The State of Aloha

The only time I ever went to Front Street on Halloween was when I was 15 years old. Believe it or not, it was my parents’ idea. They got together with some of their friends, donned a few saffron- and maroon-colored robes and made signs with the words “FREE TIBET” on them. The main part of their ensemble was my little brother, who wore a pair of the iconic eyeglasses, got a fresh buzz cut and was the spitting image of the Dalai Lama. Being a sullen teenager, I opted out, put glue in my hair and went as Sid Vicious. That was in 1997.

As expected, my brother and his followers were a popular attraction and they even entered the costume contest under the Banyan Tree. Most folks liked the get-up. Others didn’t get it and asked for some of the “Tibet” that they were handing out for free.

Halloween in Lahaina has been deemed and advertised as the “Mardi Gras of the Pacific.” The west-side town is packed to the gills with costumed revelers. Scantily clad women and men bathed in fake gore and sweating under rubber masks walk up and down Front Street late into the night. The bars are packed. Good luck trying to get in. Hotel rooms are booked. Good luck with that too. And cops are on the lookout for anyone acting up.

The origins of the famed celebrations of Halloween in Lahaina are murky. Many credit its beginnings to a humble and informal gathering of folks in the 1980s. The event grew to include costume contests, kids events and, of course, parties.

In 1990, it got official. The county started to regulate the crowd by closing down the street and having more of a police presence in the area. This helped everyone promote the event even more. By the time I was there with my brother as the Dalai Lama in ’97, the event had become known as the “Mardi Gras of the Pacific.”

It had built a reputation of being a raucous party. And at the time, it felt a little dangerous. Thousands of people flocked to Front Street. You’d hear about fights and unruly crowds.

Complaints followed. Lahaina is more than just a town on Maui. It’s the old capital of the Hawaiian Kingdom. First of all, there’s Moku’ula, a small island that was once surrounded by a fishpond. It was the home of high chiefs for centuries and was the royal residence of Kamehameha III. It was right there along Front Street.

A logo advertising the event of a headless horseman holding a pineapple (instead of a pumpkin as he did in Washington Irvine’s story) was deemed culturally insensitive. Folks complained that the party was distasteful and undignified.

Things came to a head in 2008. The county’s Cultural Resources Commission denied permits allowing the late-night street closure and party. The commission effectively killed it, but allowed the afternoon keiki parade and costume contest.

The reaction was swift, but mixed. Those who favored the dramatic move cited the disrespect shown by partygoers. It was too rowdy, too insensitive to the importance of Lahaina, and just too rambunctious. The party led to fights, drunk drivers and all kinds of unwanted behavior.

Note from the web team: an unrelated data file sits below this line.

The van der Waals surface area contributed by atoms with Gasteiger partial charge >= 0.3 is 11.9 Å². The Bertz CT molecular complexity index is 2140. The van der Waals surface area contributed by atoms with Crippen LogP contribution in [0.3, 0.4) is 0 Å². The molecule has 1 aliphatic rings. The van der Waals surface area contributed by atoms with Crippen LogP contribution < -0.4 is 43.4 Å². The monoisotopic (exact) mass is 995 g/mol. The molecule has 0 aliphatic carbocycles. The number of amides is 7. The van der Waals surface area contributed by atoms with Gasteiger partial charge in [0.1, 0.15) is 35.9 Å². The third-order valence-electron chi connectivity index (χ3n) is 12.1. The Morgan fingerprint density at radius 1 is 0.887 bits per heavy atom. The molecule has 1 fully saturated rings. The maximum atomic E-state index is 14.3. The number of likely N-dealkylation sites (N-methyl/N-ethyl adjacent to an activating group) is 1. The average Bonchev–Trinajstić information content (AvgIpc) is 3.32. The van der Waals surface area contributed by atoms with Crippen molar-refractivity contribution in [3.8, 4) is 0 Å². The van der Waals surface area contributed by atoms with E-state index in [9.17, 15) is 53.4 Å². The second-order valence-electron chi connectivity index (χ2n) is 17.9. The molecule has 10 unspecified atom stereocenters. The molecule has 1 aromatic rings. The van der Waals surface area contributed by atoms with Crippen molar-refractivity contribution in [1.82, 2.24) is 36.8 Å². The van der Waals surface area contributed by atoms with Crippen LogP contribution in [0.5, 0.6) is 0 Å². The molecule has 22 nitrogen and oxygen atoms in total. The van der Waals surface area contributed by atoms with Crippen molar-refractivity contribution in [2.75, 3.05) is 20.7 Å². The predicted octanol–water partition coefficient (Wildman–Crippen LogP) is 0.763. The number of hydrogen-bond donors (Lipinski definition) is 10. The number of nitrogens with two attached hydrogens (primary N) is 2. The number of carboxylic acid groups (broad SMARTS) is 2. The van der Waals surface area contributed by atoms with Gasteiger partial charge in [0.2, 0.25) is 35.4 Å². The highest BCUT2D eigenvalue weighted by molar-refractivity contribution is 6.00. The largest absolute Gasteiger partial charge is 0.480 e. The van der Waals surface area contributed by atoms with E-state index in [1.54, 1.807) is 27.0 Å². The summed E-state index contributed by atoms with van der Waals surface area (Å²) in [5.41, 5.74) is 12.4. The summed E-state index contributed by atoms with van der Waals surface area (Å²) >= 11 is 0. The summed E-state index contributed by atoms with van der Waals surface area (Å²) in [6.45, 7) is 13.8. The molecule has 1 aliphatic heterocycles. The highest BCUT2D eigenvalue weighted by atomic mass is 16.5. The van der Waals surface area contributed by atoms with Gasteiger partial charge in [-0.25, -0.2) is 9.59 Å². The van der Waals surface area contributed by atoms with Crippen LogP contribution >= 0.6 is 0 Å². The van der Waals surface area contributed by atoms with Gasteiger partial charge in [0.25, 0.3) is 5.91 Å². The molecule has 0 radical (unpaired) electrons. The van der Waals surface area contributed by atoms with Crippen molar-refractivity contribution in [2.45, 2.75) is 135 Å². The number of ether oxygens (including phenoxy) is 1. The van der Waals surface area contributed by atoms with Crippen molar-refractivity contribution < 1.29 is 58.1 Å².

Others were far from thrilled about the decision. Partygoers still will go to Lahaina — whether the streets are closed or not. It won’t do any good. On top of that, with cars passing through the streets it would be even more of a safety hazard. Besides, local businesses, hotels and bars were making a lot of money with all the people in town.

For two years, Lahaina did not have an official Halloween celebration. I found it incredibly ironic that the government used Lahaina’s historical and cultural significance as grounds for pulling permits on a rowdy party on Front Street. Lahaina town was the place to have a rowdy party. Yes, it is true that there are sacred sites near the center of town, but let’s not forget that the royal capital was also a hub for the whaling industry in the 19th century.

Sailors wreaked havoc on the town once they were in the harbor after long months at sea. Missionaries and local residents literally had to fight off hordes of sailors who destroyed property, kidnapped women and ran all over town drunk and obnoxious. Sound familiar? Perhaps if everyone dressed as sailors on Halloween, the county would issue a permit for an historic re-enactment.

In 2011, the county brought the party back to Lahaina. The crowds weren’t as big as before, but slowly with each passing year more and more people are coming back. There’s also a bigger police presence and it seems less, well, out of control than years past. Seems like everyone’s happy about it these days.

I have never gone back to Lahaina for Halloween since that night in 1997. In fact, if everything goes according to plan this year, I’ll be miles from Front Street next Monday quietly passing out candy instead of passing out. If you do go, good on you, but be mindful and considerate of the town too.

* Ben Lowenthal is a trial and appellate lawyer, who grew up on Maui. His email is “The State of Aloha” alternates Fridays with Sarah Ruppenthal’s “Neighbors.”